Grain bowls are trendy these days, but Italians have been on to one in particular — polenta — for centuries. Polenta can refer to the creamy porridge itself, which, traditionally, may contain several grains or starches.

Most Americans, however, are familiar with the kind of golden polenta made with cornmeal. In fact, you’ll often find the bags of the cornmeal itself labeled as polenta, too. The grain takes to just about any topping you can think of. It also can be baked into a casserole, or cooked, cooled and cut into slabs. Here are some ideas from our recipe archives:

Polenta Stuffed With Squash and Mushrooms, above. Vegetarian mains designed to feed a crowd can be hard to come by. Too often we fall back on lasagnas. Instead, try this centerpiece from Food editor Joe Yonan, which pairs hearty winter squash and mushrooms with a no-cook tomato sauce.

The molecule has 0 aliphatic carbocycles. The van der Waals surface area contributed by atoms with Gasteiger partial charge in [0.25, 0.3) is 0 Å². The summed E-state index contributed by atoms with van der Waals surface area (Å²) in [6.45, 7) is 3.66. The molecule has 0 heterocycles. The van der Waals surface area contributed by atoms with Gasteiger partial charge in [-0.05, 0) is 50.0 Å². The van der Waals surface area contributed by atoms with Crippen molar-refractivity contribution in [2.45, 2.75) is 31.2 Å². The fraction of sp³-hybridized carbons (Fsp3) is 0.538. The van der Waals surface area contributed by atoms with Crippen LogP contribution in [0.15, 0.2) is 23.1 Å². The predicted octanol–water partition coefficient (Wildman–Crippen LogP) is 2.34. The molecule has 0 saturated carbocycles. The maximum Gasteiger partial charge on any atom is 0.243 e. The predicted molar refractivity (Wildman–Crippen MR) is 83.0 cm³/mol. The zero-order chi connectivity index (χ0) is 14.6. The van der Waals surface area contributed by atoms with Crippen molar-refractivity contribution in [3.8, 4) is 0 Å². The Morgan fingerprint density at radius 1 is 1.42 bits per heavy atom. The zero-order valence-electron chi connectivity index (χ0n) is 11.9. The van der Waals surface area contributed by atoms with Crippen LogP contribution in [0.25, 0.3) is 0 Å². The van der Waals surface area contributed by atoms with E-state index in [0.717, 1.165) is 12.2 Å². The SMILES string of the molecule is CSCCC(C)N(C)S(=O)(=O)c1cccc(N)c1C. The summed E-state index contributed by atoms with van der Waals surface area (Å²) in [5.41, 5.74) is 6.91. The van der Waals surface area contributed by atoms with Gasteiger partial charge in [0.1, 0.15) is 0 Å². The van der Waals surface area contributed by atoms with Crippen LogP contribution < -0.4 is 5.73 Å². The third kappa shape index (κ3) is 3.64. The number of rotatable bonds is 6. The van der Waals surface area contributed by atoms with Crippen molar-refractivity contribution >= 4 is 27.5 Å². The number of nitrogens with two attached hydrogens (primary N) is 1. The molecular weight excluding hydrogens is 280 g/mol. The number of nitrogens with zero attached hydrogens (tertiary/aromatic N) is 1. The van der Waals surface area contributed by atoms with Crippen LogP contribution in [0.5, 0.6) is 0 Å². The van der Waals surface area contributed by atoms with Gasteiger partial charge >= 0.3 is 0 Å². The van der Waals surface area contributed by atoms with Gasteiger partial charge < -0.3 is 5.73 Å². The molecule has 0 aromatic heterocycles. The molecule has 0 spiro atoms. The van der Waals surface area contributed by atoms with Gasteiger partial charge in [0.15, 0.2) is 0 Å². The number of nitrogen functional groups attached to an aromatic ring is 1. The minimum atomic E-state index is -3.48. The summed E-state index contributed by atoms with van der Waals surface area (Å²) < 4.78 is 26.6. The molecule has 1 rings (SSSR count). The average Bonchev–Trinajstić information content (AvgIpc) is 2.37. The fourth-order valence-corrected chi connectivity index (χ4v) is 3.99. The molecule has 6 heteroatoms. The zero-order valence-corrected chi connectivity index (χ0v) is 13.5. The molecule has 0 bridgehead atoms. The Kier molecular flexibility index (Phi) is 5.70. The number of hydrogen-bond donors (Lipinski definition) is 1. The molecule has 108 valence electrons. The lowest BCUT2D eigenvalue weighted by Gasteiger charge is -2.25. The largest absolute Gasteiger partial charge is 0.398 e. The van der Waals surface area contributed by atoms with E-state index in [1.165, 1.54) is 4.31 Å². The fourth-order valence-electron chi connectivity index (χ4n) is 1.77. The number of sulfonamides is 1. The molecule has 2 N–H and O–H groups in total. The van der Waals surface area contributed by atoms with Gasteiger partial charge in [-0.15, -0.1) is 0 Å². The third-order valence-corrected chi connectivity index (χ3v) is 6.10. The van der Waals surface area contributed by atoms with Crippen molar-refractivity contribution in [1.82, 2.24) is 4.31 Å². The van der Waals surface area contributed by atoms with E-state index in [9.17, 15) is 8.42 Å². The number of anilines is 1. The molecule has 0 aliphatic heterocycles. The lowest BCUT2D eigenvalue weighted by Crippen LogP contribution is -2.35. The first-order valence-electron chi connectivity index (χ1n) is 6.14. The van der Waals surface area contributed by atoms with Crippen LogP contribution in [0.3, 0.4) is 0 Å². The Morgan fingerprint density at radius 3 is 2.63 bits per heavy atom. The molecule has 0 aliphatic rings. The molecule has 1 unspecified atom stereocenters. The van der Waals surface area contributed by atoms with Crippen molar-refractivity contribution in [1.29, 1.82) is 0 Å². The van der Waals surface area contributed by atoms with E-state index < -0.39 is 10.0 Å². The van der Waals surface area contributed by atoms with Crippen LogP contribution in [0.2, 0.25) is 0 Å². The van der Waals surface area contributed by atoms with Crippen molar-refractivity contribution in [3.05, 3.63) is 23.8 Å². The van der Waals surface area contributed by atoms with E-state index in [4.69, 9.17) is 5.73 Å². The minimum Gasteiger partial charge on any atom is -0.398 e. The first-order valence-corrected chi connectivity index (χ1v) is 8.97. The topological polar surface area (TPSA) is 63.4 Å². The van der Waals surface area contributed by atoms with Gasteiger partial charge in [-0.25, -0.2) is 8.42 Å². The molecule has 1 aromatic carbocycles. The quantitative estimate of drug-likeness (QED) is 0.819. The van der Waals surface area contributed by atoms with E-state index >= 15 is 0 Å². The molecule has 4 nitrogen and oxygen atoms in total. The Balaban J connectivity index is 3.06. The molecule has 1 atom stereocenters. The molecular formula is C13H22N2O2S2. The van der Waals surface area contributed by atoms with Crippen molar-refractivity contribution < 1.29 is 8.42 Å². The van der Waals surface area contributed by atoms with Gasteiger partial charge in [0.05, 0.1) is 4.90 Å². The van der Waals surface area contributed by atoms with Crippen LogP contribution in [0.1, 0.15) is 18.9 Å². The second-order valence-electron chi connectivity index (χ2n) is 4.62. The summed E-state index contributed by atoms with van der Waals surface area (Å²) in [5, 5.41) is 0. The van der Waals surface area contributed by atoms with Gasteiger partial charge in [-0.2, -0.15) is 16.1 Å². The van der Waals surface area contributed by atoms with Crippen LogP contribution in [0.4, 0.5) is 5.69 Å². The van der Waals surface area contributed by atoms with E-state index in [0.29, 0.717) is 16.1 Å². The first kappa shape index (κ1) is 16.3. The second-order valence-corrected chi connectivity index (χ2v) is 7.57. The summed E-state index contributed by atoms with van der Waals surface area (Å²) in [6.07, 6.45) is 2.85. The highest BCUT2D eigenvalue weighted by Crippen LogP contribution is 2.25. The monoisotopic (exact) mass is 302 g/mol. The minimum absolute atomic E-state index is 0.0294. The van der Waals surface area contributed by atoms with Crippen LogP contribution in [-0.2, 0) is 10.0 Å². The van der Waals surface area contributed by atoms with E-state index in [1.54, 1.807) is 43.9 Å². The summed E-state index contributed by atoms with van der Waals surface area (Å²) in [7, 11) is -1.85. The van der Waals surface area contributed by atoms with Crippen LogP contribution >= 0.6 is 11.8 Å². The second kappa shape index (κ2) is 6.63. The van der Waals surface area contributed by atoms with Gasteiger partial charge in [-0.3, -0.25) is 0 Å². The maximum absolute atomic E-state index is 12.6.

Polenta With Balsamic Scallion Greens. I can vouch for the magic of this 30-minute recipe, which transforms fairly humble ingredients into something wow-worthy. Also nice? It lets scallions shine so much more than they would as a thinly sliced garnish.

Polenta With White Beans and Italian Salsa VerdeHere’s a comforting winter dish from our Plant Powered newsletter. Italian salsa verde, bold with parsley, lemon and capers, brings it all together.

Strawberry and Pistachio Olive Oil Cake. Finely ground polenta (try Colavita brand) provides texture and a savory edge to this simple cake. If you don’t want to use out-of-season grocery store strawberries, try cranberries or even your choice of dried fruit.

Braised Collards With Tomato and Chicken Sausage Over PolentaYou’ll love the marriage of textures in this porridge topped with silky greens and tender onions.

Mushroom Polenta Bowl With Greens and Beans. If you’re getting the idea that you can put almost anything you want on polenta, you’re right. Rainbow chard makes the colors pop in this meatless dinner.

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